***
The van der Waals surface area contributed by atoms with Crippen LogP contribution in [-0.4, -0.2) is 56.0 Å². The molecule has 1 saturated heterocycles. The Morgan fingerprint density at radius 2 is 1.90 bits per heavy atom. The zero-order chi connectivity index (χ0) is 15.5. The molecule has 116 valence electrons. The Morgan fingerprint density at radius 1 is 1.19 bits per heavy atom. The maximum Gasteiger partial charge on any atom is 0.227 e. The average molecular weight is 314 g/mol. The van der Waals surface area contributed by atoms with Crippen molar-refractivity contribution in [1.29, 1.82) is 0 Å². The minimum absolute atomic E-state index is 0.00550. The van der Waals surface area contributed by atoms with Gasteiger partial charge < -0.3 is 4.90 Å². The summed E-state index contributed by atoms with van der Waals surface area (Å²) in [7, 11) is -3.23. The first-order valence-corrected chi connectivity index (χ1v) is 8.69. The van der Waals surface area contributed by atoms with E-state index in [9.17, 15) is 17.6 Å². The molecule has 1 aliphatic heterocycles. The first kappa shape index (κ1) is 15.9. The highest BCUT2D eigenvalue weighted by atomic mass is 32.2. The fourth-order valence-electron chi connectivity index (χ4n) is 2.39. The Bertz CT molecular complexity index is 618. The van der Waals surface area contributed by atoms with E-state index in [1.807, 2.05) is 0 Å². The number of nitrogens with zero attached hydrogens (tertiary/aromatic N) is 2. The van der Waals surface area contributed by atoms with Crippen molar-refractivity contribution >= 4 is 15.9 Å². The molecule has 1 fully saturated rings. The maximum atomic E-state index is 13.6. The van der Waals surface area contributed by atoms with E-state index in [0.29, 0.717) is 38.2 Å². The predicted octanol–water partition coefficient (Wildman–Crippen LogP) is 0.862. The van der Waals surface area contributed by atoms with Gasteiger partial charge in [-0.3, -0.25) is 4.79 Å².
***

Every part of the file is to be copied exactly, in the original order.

The van der Waals surface area contributed by atoms with Crippen LogP contribution in [-0.4, -0.2) is 56.0 Å². The molecule has 1 saturated heterocycles. The Morgan fingerprint density at radius 2 is 1.90 bits per heavy atom. The zero-order chi connectivity index (χ0) is 15.5. The molecule has 116 valence electrons. The Morgan fingerprint density at radius 1 is 1.19 bits per heavy atom. The maximum Gasteiger partial charge on any atom is 0.227 e. The average molecular weight is 314 g/mol. The van der Waals surface area contributed by atoms with Crippen molar-refractivity contribution in [1.29, 1.82) is 0 Å². The minimum absolute atomic E-state index is 0.00550. The van der Waals surface area contributed by atoms with Gasteiger partial charge < -0.3 is 4.90 Å². The summed E-state index contributed by atoms with van der Waals surface area (Å²) in [7, 11) is -3.23. The first-order valence-corrected chi connectivity index (χ1v) is 8.69. The van der Waals surface area contributed by atoms with E-state index in [9.17, 15) is 17.6 Å². The molecule has 1 aliphatic heterocycles. The first kappa shape index (κ1) is 15.9. The highest BCUT2D eigenvalue weighted by atomic mass is 32.2. The fourth-order valence-electron chi connectivity index (χ4n) is 2.39. The Bertz CT molecular complexity index is 618. The van der Waals surface area contributed by atoms with E-state index in [1.807, 2.05) is 0 Å². The number of nitrogens with zero attached hydrogens (tertiary/aromatic N) is 2. The van der Waals surface area contributed by atoms with Crippen molar-refractivity contribution >= 4 is 15.9 Å². The molecule has 1 fully saturated rings. The maximum atomic E-state index is 13.6. The van der Waals surface area contributed by atoms with E-state index in [0.29, 0.717) is 38.2 Å². The predicted octanol–water partition coefficient (Wildman–Crippen LogP) is 0.862. The van der Waals surface area contributed by atoms with Gasteiger partial charge in [-0.3, -0.25) is 4.79 Å².